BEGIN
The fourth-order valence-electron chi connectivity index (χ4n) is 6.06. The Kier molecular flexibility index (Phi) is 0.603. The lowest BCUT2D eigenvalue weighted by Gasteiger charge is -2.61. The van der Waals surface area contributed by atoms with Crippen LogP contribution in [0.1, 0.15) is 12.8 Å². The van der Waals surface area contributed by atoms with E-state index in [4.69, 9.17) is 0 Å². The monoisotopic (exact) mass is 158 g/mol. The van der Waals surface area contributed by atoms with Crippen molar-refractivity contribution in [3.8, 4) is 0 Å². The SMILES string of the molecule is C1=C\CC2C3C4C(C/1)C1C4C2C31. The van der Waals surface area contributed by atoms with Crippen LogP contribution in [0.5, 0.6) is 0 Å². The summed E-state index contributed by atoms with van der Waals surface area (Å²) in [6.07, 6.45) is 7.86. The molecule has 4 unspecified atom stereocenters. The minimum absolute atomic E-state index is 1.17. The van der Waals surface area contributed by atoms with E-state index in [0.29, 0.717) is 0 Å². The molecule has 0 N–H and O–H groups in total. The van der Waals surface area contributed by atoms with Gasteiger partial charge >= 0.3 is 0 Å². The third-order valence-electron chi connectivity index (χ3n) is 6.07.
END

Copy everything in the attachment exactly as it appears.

The fourth-order valence-electron chi connectivity index (χ4n) is 6.06. The Kier molecular flexibility index (Phi) is 0.603. The lowest BCUT2D eigenvalue weighted by Gasteiger charge is -2.61. The van der Waals surface area contributed by atoms with Crippen LogP contribution in [0.1, 0.15) is 12.8 Å². The van der Waals surface area contributed by atoms with E-state index in [4.69, 9.17) is 0 Å². The monoisotopic (exact) mass is 158 g/mol. The van der Waals surface area contributed by atoms with Crippen molar-refractivity contribution in [3.8, 4) is 0 Å². The SMILES string of the molecule is C1=C\CC2C3C4C(C/1)C1C4C2C31. The van der Waals surface area contributed by atoms with Crippen LogP contribution in [0.5, 0.6) is 0 Å². The summed E-state index contributed by atoms with van der Waals surface area (Å²) in [6.07, 6.45) is 7.86. The molecule has 4 unspecified atom stereocenters. The minimum absolute atomic E-state index is 1.17. The van der Waals surface area contributed by atoms with E-state index in [0.29, 0.717) is 0 Å². The molecule has 0 N–H and O–H groups in total. The van der Waals surface area contributed by atoms with Gasteiger partial charge >= 0.3 is 0 Å². The third-order valence-electron chi connectivity index (χ3n) is 6.07.